ITHACA, N.Y.—A new joint is opening on Restaurant Row with a mission to create a sustainable business model that employs refugees and recent immigrants and focuses on sources local ingredients. Lev Kitchen plans on emphasizing local protein, produce and ciders while importing fine wines and spices crucial to the experience Lev’s founders are creating.
Inspired by years spent working with women from the Middle East, Ben Plotke and his wife, Yen, both of whom graduated from Cornell University’s hospitality administration and management program, decided to try to replicate the “sababa” atmosphere (sababa is a Hebrew catch-all for a chill, fun vibe) they experienced in communal markets in Jerusalem. In doing so, they want to combine the atmosphere with their sustainability beliefs and apply it in a restaurant of their own.
Lev Kitchen, located on the Commons in the former Bol space, will be working with Ithaca Welcomes Refugees, Open Doors English and Catholic Charities to get referrals for individuals who may be struggling to find a job because of language or cultural barriers, or credentials and degrees that aren’t as revered in the United States as they were in the country where they were attained.
Set up as a grab-and-go style restaurant, the busy market culture will shift to an atmospheric relaxing hang-out space at night as the restaurant’s garage doors open on the outdoor seating and the sun sets.
Malawa, a flakey, crispy flatbread similar to what you would get if you crossed a croissant and a pita bread, is the basic menu concept — a laminated flatbread dough traditionally served with a hardboiled egg and tomato sauce, but Lev Kitchen sees it as the perfect way to serve any flavors.
“One of the other purposes we’re trying to explore with this concept, which is environmental exploration: What is a restaurant that is environmentally friendly?” Ben said. “I was concerned about what the future of the restaurant industry serves.”
Restaurant sustainability generally comes down to the menu, he explained. Usually, 60 to 75% of a restaurant’s operations are impacted directly by protein selections, meaning whether those are animal or plant-based options.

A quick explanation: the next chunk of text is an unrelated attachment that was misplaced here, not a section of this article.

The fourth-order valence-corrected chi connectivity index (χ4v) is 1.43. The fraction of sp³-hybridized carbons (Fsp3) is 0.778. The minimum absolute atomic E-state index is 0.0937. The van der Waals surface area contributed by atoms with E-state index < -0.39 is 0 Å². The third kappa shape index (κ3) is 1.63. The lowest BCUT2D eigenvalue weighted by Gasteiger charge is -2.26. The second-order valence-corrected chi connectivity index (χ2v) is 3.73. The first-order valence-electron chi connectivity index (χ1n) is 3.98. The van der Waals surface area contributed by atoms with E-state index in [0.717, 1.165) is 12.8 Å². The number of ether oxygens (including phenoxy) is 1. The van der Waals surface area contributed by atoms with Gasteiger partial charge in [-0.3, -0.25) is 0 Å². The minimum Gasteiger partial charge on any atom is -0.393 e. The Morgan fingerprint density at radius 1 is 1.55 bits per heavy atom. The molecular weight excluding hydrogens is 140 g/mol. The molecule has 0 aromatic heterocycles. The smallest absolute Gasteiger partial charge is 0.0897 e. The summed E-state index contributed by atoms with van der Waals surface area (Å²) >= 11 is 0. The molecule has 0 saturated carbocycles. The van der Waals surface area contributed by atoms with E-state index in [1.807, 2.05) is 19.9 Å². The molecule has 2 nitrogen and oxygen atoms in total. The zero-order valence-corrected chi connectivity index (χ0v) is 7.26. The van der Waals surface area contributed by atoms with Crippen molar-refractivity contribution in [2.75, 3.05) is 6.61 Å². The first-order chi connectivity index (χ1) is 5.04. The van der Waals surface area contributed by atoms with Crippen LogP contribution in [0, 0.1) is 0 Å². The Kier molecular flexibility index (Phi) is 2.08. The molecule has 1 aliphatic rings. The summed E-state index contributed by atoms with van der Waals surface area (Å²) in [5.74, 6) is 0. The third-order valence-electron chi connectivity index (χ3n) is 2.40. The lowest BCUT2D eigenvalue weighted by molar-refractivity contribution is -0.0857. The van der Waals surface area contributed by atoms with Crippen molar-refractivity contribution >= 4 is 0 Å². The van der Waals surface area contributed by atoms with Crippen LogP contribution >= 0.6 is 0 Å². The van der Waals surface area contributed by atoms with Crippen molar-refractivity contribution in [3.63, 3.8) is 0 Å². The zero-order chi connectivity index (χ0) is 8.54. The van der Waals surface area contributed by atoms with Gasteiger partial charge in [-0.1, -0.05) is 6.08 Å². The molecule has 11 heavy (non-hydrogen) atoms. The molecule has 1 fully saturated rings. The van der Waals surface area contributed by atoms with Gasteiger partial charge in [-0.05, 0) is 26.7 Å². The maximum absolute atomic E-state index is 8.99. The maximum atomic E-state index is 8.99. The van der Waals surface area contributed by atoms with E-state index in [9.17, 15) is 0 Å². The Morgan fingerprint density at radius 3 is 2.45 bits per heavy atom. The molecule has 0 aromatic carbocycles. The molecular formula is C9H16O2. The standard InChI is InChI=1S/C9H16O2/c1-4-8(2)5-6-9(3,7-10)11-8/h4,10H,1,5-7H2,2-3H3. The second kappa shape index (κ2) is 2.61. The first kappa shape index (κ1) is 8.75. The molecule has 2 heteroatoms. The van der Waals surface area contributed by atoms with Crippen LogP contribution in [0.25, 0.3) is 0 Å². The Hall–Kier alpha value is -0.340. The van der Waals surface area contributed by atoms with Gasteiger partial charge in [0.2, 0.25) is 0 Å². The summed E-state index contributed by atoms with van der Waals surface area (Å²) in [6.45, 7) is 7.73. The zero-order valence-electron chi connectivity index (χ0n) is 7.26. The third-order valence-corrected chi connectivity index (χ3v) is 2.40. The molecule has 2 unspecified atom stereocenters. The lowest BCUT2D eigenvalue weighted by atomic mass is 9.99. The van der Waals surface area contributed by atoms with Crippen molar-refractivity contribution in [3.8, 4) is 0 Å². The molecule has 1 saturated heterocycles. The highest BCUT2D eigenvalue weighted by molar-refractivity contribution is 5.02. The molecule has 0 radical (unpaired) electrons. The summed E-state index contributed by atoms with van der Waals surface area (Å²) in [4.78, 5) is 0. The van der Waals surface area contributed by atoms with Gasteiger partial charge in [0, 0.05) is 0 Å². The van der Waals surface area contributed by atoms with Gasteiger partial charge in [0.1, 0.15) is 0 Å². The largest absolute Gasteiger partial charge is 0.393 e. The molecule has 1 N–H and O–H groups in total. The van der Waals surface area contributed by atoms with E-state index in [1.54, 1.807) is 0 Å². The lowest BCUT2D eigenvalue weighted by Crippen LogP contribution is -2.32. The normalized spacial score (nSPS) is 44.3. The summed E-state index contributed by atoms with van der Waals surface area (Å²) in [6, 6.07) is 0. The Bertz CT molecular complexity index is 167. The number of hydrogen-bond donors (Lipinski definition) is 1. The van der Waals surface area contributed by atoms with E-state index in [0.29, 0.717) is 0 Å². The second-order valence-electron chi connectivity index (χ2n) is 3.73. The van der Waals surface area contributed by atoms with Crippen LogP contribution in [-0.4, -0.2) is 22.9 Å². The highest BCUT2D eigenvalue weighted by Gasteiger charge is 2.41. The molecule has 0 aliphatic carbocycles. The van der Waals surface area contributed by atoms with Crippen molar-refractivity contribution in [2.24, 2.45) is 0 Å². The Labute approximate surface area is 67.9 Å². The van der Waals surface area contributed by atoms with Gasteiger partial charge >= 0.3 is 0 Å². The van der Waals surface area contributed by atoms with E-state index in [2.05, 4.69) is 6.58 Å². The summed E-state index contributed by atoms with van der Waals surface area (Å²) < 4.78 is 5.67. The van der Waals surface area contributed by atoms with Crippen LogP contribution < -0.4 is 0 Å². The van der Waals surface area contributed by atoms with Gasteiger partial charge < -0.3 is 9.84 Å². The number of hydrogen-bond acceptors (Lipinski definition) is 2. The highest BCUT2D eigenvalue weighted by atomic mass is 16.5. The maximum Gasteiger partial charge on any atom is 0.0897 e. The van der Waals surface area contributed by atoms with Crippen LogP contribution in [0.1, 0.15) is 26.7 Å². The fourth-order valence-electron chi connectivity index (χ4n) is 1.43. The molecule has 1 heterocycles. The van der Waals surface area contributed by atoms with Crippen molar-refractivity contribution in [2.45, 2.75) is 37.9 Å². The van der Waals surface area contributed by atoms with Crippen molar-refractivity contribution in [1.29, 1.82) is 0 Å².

Ben isn’t convinced that everyone is suddenly going to decide that plant-based diets are the way to go, so rather than siding heavily on the carnivore or omnivore sides, he and Yen are aiming for a solid middle ground laid out by a pie chart from the EAT Lancet Report.
“They’re looking at how to healthily feed people and maintain the environment,” Ben said. “The majority of your plate should be vegetables, legumes, fruits, but there are animal proteins and some fish and some eggs. As much as possible, we are going to align our menu to this.”
Aligning the seven core sandwiches (five of which are vegetarian) on the menu to the plate model defined by EAT Lancet means including vegetables, whole grains, starchy vegetables, eggs, meat, dairy, legumes and nuts while still presenting a comforting menu that people crave and seek out.
Sustainability in part will include forming relationships with other programs around Ithaca like the School of Hotel Administration and agricultural programs at Ithaca College.
“Long-term, we hope to show people that a food service operator can do this [sustainably], can treat its people well and provide food that is craveable and keeps people coming back, the real goal is to create craveable vegetarian food that nobody even knows is vegetarian, it doesn’t cross their mind,” Ben said.
Lev Kitchen is planning to open at the end of February with regular hours Sunday through Wednesday of 10 a.m. to 10 p.m. and 10 a.m. to midnight Thursday through Saturday. Additional menu exclusives will be offered during the late-night hours. In-house dining and to-go pickup will be available upon opening as well as a grab-and-go fridge display of salads and reheatable options.